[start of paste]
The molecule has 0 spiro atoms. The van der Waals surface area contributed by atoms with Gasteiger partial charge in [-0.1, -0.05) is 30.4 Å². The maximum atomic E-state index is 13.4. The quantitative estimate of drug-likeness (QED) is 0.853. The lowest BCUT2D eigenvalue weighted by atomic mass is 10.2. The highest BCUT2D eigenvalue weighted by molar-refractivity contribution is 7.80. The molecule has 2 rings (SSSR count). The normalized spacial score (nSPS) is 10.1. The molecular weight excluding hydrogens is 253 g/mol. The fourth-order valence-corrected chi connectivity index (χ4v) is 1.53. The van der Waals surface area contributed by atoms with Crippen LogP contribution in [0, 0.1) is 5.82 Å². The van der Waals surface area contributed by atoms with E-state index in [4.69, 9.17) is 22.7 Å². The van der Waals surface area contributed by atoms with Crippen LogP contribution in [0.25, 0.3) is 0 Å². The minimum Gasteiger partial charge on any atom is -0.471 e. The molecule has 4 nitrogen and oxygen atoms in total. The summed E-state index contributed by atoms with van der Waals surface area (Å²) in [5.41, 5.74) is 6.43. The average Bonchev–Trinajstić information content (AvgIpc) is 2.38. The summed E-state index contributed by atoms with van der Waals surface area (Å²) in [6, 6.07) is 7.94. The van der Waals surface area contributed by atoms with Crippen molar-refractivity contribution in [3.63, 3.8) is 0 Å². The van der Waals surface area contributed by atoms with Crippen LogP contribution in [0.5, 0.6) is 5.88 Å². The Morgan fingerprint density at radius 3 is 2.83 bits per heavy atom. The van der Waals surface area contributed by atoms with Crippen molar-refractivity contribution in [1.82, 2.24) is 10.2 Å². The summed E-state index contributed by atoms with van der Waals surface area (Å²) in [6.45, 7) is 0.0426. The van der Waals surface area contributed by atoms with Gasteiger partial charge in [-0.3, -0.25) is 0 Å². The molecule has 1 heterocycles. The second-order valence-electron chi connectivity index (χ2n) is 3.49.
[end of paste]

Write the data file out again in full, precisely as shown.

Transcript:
The molecule has 0 spiro atoms. The van der Waals surface area contributed by atoms with Gasteiger partial charge in [-0.1, -0.05) is 30.4 Å². The maximum atomic E-state index is 13.4. The quantitative estimate of drug-likeness (QED) is 0.853. The lowest BCUT2D eigenvalue weighted by atomic mass is 10.2. The highest BCUT2D eigenvalue weighted by molar-refractivity contribution is 7.80. The molecule has 2 rings (SSSR count). The normalized spacial score (nSPS) is 10.1. The molecular weight excluding hydrogens is 253 g/mol. The fourth-order valence-corrected chi connectivity index (χ4v) is 1.53. The van der Waals surface area contributed by atoms with Crippen LogP contribution in [0, 0.1) is 5.82 Å². The van der Waals surface area contributed by atoms with E-state index in [4.69, 9.17) is 22.7 Å². The van der Waals surface area contributed by atoms with Crippen LogP contribution in [0.25, 0.3) is 0 Å². The minimum Gasteiger partial charge on any atom is -0.471 e. The molecule has 4 nitrogen and oxygen atoms in total. The summed E-state index contributed by atoms with van der Waals surface area (Å²) in [5.41, 5.74) is 6.43. The average Bonchev–Trinajstić information content (AvgIpc) is 2.38. The summed E-state index contributed by atoms with van der Waals surface area (Å²) in [6, 6.07) is 7.94. The van der Waals surface area contributed by atoms with Crippen molar-refractivity contribution in [3.63, 3.8) is 0 Å². The van der Waals surface area contributed by atoms with Crippen LogP contribution in [0.5, 0.6) is 5.88 Å². The Morgan fingerprint density at radius 3 is 2.83 bits per heavy atom. The van der Waals surface area contributed by atoms with Crippen molar-refractivity contribution in [1.82, 2.24) is 10.2 Å². The summed E-state index contributed by atoms with van der Waals surface area (Å²) in [6.45, 7) is 0.0426. The van der Waals surface area contributed by atoms with Gasteiger partial charge in [-0.3, -0.25) is 0 Å². The molecule has 1 heterocycles. The second-order valence-electron chi connectivity index (χ2n) is 3.49.